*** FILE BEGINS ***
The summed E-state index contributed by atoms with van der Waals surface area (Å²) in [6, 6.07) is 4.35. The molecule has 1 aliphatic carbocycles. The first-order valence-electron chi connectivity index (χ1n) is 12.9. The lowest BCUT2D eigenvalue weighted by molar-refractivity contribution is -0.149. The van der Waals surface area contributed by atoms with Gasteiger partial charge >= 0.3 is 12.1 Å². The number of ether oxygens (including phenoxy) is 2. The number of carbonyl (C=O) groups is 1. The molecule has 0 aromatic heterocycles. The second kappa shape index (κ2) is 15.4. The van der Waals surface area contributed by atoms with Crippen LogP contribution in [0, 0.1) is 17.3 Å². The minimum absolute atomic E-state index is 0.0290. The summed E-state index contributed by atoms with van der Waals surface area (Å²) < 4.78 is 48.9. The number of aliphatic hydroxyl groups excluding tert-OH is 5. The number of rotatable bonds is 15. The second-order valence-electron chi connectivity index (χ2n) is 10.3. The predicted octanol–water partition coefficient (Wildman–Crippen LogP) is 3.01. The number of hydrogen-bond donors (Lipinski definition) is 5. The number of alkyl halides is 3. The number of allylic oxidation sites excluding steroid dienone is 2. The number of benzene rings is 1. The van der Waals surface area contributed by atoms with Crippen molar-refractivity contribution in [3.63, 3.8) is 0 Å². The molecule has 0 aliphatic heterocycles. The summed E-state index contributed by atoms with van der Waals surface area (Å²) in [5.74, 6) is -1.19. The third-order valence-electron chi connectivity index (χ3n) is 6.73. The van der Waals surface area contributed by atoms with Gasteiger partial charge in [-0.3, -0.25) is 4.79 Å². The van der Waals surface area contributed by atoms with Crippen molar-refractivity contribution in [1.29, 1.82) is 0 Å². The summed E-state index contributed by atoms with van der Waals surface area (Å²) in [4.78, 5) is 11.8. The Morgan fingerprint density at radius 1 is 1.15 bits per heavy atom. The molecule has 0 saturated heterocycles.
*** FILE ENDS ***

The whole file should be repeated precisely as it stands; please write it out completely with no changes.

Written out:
The summed E-state index contributed by atoms with van der Waals surface area (Å²) in [6, 6.07) is 4.35. The molecule has 1 aliphatic carbocycles. The first-order valence-electron chi connectivity index (χ1n) is 12.9. The lowest BCUT2D eigenvalue weighted by molar-refractivity contribution is -0.149. The van der Waals surface area contributed by atoms with Gasteiger partial charge >= 0.3 is 12.1 Å². The number of ether oxygens (including phenoxy) is 2. The number of carbonyl (C=O) groups is 1. The molecule has 0 aromatic heterocycles. The second kappa shape index (κ2) is 15.4. The van der Waals surface area contributed by atoms with Crippen LogP contribution in [0, 0.1) is 17.3 Å². The minimum absolute atomic E-state index is 0.0290. The summed E-state index contributed by atoms with van der Waals surface area (Å²) < 4.78 is 48.9. The number of aliphatic hydroxyl groups excluding tert-OH is 5. The number of rotatable bonds is 15. The second-order valence-electron chi connectivity index (χ2n) is 10.3. The predicted octanol–water partition coefficient (Wildman–Crippen LogP) is 3.01. The number of hydrogen-bond donors (Lipinski definition) is 5. The number of alkyl halides is 3. The number of allylic oxidation sites excluding steroid dienone is 2. The number of benzene rings is 1. The van der Waals surface area contributed by atoms with Crippen molar-refractivity contribution in [3.63, 3.8) is 0 Å². The molecule has 0 aliphatic heterocycles. The summed E-state index contributed by atoms with van der Waals surface area (Å²) in [5.74, 6) is -1.19. The third-order valence-electron chi connectivity index (χ3n) is 6.73. The van der Waals surface area contributed by atoms with Gasteiger partial charge in [-0.3, -0.25) is 4.79 Å². The van der Waals surface area contributed by atoms with Crippen molar-refractivity contribution in [1.29, 1.82) is 0 Å². The summed E-state index contributed by atoms with van der Waals surface area (Å²) in [4.78, 5) is 11.8. The Morgan fingerprint density at radius 1 is 1.15 bits per heavy atom. The molecule has 0 saturated heterocycles.